- Consider how you market.Getting support for a fundraiser can seem frightening, especially when everyone these days seem to have a busy schedule. Posting a sign or creating a Facebook invite just doesn’t cut it anymore. The old-fashioned method of talking to people may seem exhausting and outdated, but it is one method that will stand the test of time. When we take the time to talk to people and create relationships, giving and supporting will naturally come along. Posters, social media, and emails are still valuable, but the draw of interface will make the other methods come alive. And, as mentioned before, find community partners. Sponsors to help offset the cost and other ministries will fully support and market with you, especially if you take the time to meet with them.
- Don’t just raise funds, raise spirits.Some fundraisers take a while to build, especially newer-style fundraisers, so be patient with the success. As more people talk about it, the more the word gets out. At the same time, consider what you have created and the community you’re building around it. You’d be surprised what you’re raising besides funds: friendships, community, self-worth, giving back, and developing new talents. These will build a larger purpose and continue your efforts in the long run.
- Thank yous can go a long way.Before, during, and after your fundraiser, thank those who have helped in any way. If the custodian is helping. give him some praise. Give a shoutout to the parent volunteers while in the parking lot, reminding them of their part in the big event. Thank those who are attending for their support. If you only thank once or not at all, your blessings will not be abundant. Offering thanksgiving is a huge component that shows the appreciation of all the talents that have been shared.
Here are some ideas for fundraisers you might consider at your Catholic parish or school. Most of these have been tried out, stick to a faith-filled purpose, and have great turnouts.
Major or more time-invested fundraisers
- Crab or lobster feeds, fish fries, oh my! Whatever side of the USA you live, you’re sure to find a local food feed of some sort. In my neck of the woods of Northern California it’s crab every January through March. Partner with a local supplier and host an all-you-can eat feast and sell tickets for a night out.
- Food feeds are great as mentioned above, but also include one where kids can attend. This helps families with the babysitting element and involves the religious-education families, plus creates a school-wide buy-in. Have a Hawaiian luau or a family barn dance. Create a theme with kids’ activities and line dances to keep kids entertained and parents interacting. Incorporate the saints too!
- Food, beer or wine strolls: Invite local restaurants to donate food for a special tasting and sell tickets.
- 5 or 10k walks. These promote healthy living, and families can get sponsors in the process.
- Hosting a boutique: Invite local vendors to showcase their crafts while charging a fee to rent the space.
- Create a community cookbook. Ask parishioners or parents to donate their local favorite recipe and combine them into a great cookbook that’s sure to sell! It lets others know who are the aspiring cooks!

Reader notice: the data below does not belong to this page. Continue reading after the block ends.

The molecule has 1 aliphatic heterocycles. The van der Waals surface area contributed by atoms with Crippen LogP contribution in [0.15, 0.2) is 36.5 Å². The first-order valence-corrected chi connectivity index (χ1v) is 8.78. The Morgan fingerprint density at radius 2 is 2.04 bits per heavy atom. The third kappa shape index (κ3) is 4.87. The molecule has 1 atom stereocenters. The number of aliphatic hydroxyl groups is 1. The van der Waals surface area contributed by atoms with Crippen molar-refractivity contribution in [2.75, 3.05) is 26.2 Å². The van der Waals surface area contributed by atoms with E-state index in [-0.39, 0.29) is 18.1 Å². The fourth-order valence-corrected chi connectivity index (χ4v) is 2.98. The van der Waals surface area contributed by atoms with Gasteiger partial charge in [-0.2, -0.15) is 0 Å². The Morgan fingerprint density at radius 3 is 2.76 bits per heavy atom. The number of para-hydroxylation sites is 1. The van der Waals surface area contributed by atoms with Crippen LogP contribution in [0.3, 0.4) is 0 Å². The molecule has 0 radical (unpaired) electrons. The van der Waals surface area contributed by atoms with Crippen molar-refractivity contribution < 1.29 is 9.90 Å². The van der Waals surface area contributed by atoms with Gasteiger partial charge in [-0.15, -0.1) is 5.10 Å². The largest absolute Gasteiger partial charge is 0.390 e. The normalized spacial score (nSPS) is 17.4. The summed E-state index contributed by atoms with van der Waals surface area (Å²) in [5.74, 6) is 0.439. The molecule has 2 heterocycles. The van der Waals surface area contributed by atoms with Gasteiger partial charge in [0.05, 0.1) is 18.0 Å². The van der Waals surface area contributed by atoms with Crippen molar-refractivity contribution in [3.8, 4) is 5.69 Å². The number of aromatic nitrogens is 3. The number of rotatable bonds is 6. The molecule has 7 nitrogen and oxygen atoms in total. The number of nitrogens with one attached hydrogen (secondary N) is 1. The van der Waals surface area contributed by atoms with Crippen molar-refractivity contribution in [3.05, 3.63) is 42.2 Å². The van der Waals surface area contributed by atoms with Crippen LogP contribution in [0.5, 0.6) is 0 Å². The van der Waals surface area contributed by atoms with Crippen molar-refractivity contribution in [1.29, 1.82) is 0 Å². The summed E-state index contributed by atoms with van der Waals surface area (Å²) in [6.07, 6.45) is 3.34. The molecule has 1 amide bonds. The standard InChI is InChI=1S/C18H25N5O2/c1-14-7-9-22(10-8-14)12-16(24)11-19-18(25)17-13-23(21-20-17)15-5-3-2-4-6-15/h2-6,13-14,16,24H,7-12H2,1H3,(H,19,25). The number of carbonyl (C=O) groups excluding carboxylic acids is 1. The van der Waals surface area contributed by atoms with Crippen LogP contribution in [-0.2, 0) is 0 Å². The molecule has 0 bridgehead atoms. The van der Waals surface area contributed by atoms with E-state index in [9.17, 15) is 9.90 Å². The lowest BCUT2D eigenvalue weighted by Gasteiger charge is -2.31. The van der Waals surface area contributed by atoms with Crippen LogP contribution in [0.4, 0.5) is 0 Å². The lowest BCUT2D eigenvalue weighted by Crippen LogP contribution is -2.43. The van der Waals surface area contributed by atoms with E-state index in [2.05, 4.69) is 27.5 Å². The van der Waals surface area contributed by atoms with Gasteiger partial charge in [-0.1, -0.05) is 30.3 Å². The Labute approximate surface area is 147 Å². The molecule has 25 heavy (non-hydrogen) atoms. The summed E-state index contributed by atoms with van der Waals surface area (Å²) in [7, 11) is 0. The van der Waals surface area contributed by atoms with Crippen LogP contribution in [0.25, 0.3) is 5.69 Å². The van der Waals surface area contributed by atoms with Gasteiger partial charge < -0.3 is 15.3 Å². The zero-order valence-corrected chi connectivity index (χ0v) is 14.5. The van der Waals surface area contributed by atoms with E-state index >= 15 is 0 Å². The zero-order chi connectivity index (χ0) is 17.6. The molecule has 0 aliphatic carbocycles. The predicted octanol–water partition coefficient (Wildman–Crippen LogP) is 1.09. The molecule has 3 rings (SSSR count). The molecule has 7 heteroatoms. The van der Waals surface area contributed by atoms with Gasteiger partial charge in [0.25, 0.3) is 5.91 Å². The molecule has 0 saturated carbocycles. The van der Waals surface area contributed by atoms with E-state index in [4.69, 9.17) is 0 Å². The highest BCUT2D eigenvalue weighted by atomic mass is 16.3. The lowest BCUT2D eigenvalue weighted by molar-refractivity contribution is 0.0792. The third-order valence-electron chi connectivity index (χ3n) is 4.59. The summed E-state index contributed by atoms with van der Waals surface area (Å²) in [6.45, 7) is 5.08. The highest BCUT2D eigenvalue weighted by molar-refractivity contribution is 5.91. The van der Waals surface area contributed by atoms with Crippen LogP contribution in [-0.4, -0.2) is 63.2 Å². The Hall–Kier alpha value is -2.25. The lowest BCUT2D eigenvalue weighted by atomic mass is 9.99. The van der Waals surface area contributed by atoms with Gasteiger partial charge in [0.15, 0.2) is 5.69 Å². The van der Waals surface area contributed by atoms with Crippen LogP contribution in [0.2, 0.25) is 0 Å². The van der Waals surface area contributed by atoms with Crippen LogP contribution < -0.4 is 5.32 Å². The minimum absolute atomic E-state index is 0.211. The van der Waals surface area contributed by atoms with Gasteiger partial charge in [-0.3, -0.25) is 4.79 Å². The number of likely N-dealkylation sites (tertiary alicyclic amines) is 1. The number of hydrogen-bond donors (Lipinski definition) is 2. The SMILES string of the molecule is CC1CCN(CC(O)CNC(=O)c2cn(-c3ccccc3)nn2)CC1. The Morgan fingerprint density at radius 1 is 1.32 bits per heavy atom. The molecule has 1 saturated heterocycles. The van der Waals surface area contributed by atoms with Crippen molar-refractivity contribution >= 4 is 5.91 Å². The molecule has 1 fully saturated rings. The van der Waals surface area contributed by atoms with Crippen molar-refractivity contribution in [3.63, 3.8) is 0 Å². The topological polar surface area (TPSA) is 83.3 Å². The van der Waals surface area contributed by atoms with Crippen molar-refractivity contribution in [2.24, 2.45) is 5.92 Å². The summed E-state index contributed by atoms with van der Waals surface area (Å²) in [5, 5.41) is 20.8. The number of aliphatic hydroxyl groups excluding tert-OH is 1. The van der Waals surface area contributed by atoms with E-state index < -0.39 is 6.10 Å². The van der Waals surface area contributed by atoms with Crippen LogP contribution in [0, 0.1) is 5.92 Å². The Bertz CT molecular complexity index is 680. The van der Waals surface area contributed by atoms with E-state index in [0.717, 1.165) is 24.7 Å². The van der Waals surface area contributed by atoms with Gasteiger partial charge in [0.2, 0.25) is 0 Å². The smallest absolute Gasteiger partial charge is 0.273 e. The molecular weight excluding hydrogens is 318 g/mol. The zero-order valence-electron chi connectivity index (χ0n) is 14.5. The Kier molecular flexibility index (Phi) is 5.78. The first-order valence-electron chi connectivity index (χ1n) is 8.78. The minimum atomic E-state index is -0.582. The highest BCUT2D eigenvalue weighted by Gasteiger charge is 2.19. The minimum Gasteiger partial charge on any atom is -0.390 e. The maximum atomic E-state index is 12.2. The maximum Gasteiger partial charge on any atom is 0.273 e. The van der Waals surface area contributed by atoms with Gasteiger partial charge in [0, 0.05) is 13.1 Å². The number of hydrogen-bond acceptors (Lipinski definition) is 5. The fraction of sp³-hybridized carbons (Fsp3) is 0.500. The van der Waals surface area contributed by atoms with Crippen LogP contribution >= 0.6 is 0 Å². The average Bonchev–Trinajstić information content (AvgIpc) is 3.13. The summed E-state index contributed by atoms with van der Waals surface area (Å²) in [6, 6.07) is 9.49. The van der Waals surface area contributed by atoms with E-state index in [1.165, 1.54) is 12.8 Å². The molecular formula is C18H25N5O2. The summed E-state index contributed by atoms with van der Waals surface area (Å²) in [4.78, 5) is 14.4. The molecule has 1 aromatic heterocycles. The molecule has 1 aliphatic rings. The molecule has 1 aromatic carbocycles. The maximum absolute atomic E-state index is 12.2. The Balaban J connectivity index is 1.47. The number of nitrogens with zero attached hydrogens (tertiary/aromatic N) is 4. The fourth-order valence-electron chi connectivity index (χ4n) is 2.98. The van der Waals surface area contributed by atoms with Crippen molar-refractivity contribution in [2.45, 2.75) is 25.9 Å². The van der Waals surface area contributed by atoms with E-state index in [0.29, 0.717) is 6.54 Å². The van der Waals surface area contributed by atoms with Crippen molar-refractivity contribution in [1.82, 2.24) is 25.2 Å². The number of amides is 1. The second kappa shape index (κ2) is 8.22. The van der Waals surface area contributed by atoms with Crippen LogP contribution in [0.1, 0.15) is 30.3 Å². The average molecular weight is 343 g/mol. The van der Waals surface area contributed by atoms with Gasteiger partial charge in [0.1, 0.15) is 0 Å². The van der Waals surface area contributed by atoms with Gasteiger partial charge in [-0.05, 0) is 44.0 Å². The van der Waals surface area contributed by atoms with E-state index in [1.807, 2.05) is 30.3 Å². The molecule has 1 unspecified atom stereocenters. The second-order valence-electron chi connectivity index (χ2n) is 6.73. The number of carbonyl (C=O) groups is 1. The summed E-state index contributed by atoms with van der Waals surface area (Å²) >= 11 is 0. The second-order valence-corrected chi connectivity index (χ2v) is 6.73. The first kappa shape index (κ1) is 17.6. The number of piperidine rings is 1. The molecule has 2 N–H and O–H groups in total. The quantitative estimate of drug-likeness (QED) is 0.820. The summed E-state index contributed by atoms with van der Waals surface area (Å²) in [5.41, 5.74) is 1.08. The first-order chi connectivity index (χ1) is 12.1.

- Art night: Showcase your children’s work and auction off donated masterpieces.
- Do a school- or parish-wide readathon and get pledges to promote literacy.
- Drive thru/take-out. People love a take-out dinner where you run their food to their car. Prepare a meal and pre-sell tickets.
- Spring musical productions. Put on a show of a favorite Bible story or theatrical favorite.
- Classic car show. Coordinate this with the local car clubs in the area and promote Elijah, the patron saint of cars.
- Family paint night. Get supplies and create opportunities for families to create beautiful artwork together.
Smaller or less time-consuming fundraisers that are still faith focused
It certainly makes sense to bring in outside agencies that will donate profits (cookie dough, chocolate, magazine sales, and so on). There is an abundance of small moneymakers. The ideas below are smaller fundraisers with the goal of keeping God at the center. So my list is more about achieving all the tips mentioned above.
- Donut hole sales with a “holy” approach
- Parent coffee mingles
- Penny drives. Less can be more!
- Pledges for education chain (post signs with the donors’ names and amount pledged ($1 to $100) and create a physical chain to support your Catholic school or religious-education program.
- Balloon Raffles. Insert prize descriptions in balloons and recipients can pay for a surprise inside. Include a Bible passage inside every balloon, along with the prize.
- Match the donation. Find sponsors who will match your earnings, while helping them also promote their organization.
Share your ideas with our readers: what is your favorite school or parish fundraiser?
Copyright 2019 Andrea Bear
Image Copyright: Sharon McCutcheon (2018), Unsplash.com, CC0/PD
This article was originally published at CatholicMom.com and is shared here with permission.